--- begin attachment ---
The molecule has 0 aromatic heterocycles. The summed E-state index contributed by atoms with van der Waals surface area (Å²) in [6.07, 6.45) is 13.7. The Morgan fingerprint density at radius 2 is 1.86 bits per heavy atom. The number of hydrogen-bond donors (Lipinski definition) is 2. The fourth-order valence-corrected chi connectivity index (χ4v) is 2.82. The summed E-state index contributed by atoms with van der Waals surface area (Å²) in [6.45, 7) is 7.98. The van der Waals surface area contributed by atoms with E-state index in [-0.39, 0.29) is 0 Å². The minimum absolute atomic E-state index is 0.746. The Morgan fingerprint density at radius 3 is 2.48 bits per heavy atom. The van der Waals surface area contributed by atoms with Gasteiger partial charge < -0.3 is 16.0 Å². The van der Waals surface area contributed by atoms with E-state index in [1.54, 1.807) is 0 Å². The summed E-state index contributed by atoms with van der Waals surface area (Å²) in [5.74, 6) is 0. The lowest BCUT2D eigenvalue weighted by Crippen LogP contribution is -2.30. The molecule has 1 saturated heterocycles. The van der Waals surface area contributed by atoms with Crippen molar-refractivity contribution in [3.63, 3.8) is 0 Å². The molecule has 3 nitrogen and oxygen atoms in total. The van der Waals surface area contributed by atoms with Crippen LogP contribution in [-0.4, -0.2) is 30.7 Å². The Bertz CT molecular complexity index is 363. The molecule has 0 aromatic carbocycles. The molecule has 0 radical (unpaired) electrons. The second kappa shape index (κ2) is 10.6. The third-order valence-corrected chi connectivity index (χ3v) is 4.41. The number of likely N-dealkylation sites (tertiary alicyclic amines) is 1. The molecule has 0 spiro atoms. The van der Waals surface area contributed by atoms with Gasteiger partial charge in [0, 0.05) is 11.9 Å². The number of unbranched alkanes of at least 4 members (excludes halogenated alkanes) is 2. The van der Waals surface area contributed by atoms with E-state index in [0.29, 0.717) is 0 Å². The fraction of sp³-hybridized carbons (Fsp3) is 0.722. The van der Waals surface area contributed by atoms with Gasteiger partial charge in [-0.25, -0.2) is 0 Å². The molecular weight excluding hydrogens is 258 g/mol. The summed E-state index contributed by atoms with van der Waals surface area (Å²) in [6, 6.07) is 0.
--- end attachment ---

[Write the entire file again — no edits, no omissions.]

The molecule has 0 aromatic heterocycles. The summed E-state index contributed by atoms with van der Waals surface area (Å²) in [6.07, 6.45) is 13.7. The Morgan fingerprint density at radius 2 is 1.86 bits per heavy atom. The number of hydrogen-bond donors (Lipinski definition) is 2. The fourth-order valence-corrected chi connectivity index (χ4v) is 2.82. The summed E-state index contributed by atoms with van der Waals surface area (Å²) in [6.45, 7) is 7.98. The van der Waals surface area contributed by atoms with E-state index in [-0.39, 0.29) is 0 Å². The minimum absolute atomic E-state index is 0.746. The Morgan fingerprint density at radius 3 is 2.48 bits per heavy atom. The van der Waals surface area contributed by atoms with Gasteiger partial charge < -0.3 is 16.0 Å². The van der Waals surface area contributed by atoms with E-state index in [1.54, 1.807) is 0 Å². The summed E-state index contributed by atoms with van der Waals surface area (Å²) in [5.74, 6) is 0. The lowest BCUT2D eigenvalue weighted by Crippen LogP contribution is -2.30. The molecule has 1 saturated heterocycles. The van der Waals surface area contributed by atoms with Crippen molar-refractivity contribution in [3.63, 3.8) is 0 Å². The molecule has 3 nitrogen and oxygen atoms in total. The van der Waals surface area contributed by atoms with Crippen LogP contribution in [-0.4, -0.2) is 30.7 Å². The Bertz CT molecular complexity index is 363. The molecule has 0 aromatic carbocycles. The molecule has 0 radical (unpaired) electrons. The second kappa shape index (κ2) is 10.6. The third-order valence-corrected chi connectivity index (χ3v) is 4.41. The number of likely N-dealkylation sites (tertiary alicyclic amines) is 1. The molecule has 0 spiro atoms. The van der Waals surface area contributed by atoms with Gasteiger partial charge in [0, 0.05) is 11.9 Å². The number of unbranched alkanes of at least 4 members (excludes halogenated alkanes) is 2. The van der Waals surface area contributed by atoms with E-state index in [0.29, 0.717) is 0 Å². The fraction of sp³-hybridized carbons (Fsp3) is 0.722. The van der Waals surface area contributed by atoms with Gasteiger partial charge in [-0.25, -0.2) is 0 Å². The molecular weight excluding hydrogens is 258 g/mol. The summed E-state index contributed by atoms with van der Waals surface area (Å²) in [6, 6.07) is 0.